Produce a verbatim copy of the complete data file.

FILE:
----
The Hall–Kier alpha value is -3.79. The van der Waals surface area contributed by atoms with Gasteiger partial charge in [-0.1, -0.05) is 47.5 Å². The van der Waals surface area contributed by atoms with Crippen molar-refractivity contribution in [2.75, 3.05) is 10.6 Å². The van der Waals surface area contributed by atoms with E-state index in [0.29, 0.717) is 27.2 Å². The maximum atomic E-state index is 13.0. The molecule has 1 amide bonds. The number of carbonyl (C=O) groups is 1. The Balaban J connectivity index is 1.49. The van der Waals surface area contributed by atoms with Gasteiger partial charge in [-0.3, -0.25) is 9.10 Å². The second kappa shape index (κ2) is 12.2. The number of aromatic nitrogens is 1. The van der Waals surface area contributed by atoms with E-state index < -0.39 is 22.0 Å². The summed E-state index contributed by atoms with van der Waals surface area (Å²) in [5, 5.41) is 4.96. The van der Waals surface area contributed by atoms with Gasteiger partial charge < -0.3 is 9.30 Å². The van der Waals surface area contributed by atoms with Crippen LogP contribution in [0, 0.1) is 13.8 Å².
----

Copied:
The Hall–Kier alpha value is -3.79. The van der Waals surface area contributed by atoms with Gasteiger partial charge in [-0.1, -0.05) is 47.5 Å². The van der Waals surface area contributed by atoms with Crippen molar-refractivity contribution in [2.75, 3.05) is 10.6 Å². The van der Waals surface area contributed by atoms with E-state index in [0.29, 0.717) is 27.2 Å². The maximum atomic E-state index is 13.0. The molecule has 1 amide bonds. The number of carbonyl (C=O) groups is 1. The Balaban J connectivity index is 1.49. The van der Waals surface area contributed by atoms with Gasteiger partial charge in [-0.3, -0.25) is 9.10 Å². The second kappa shape index (κ2) is 12.2. The number of aromatic nitrogens is 1. The van der Waals surface area contributed by atoms with E-state index < -0.39 is 22.0 Å². The summed E-state index contributed by atoms with van der Waals surface area (Å²) in [5, 5.41) is 4.96. The van der Waals surface area contributed by atoms with Gasteiger partial charge < -0.3 is 9.30 Å². The van der Waals surface area contributed by atoms with Crippen LogP contribution in [0, 0.1) is 13.8 Å².